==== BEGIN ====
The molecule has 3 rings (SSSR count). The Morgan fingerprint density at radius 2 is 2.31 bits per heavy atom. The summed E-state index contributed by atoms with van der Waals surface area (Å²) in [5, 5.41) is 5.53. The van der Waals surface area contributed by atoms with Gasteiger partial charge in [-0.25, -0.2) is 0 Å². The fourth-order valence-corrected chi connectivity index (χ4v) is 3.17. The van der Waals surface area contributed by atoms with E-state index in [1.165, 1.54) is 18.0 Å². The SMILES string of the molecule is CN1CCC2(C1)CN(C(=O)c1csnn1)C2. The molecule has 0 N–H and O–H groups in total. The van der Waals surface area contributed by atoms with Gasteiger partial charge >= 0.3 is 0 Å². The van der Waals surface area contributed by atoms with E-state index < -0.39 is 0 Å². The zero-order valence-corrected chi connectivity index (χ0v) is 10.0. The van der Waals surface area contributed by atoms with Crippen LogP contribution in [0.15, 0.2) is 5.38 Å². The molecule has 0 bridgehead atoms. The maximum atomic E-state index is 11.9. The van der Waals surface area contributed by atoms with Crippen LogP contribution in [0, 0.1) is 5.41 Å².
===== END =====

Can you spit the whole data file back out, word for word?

The molecule has 3 rings (SSSR count). The Morgan fingerprint density at radius 2 is 2.31 bits per heavy atom. The summed E-state index contributed by atoms with van der Waals surface area (Å²) in [5, 5.41) is 5.53. The van der Waals surface area contributed by atoms with Gasteiger partial charge in [-0.25, -0.2) is 0 Å². The fourth-order valence-corrected chi connectivity index (χ4v) is 3.17. The van der Waals surface area contributed by atoms with E-state index in [1.165, 1.54) is 18.0 Å². The SMILES string of the molecule is CN1CCC2(C1)CN(C(=O)c1csnn1)C2. The molecule has 0 N–H and O–H groups in total. The van der Waals surface area contributed by atoms with Gasteiger partial charge >= 0.3 is 0 Å². The van der Waals surface area contributed by atoms with E-state index < -0.39 is 0 Å². The zero-order valence-corrected chi connectivity index (χ0v) is 10.0. The van der Waals surface area contributed by atoms with Crippen LogP contribution in [0.15, 0.2) is 5.38 Å². The molecule has 0 bridgehead atoms. The maximum atomic E-state index is 11.9. The van der Waals surface area contributed by atoms with Crippen LogP contribution in [0, 0.1) is 5.41 Å².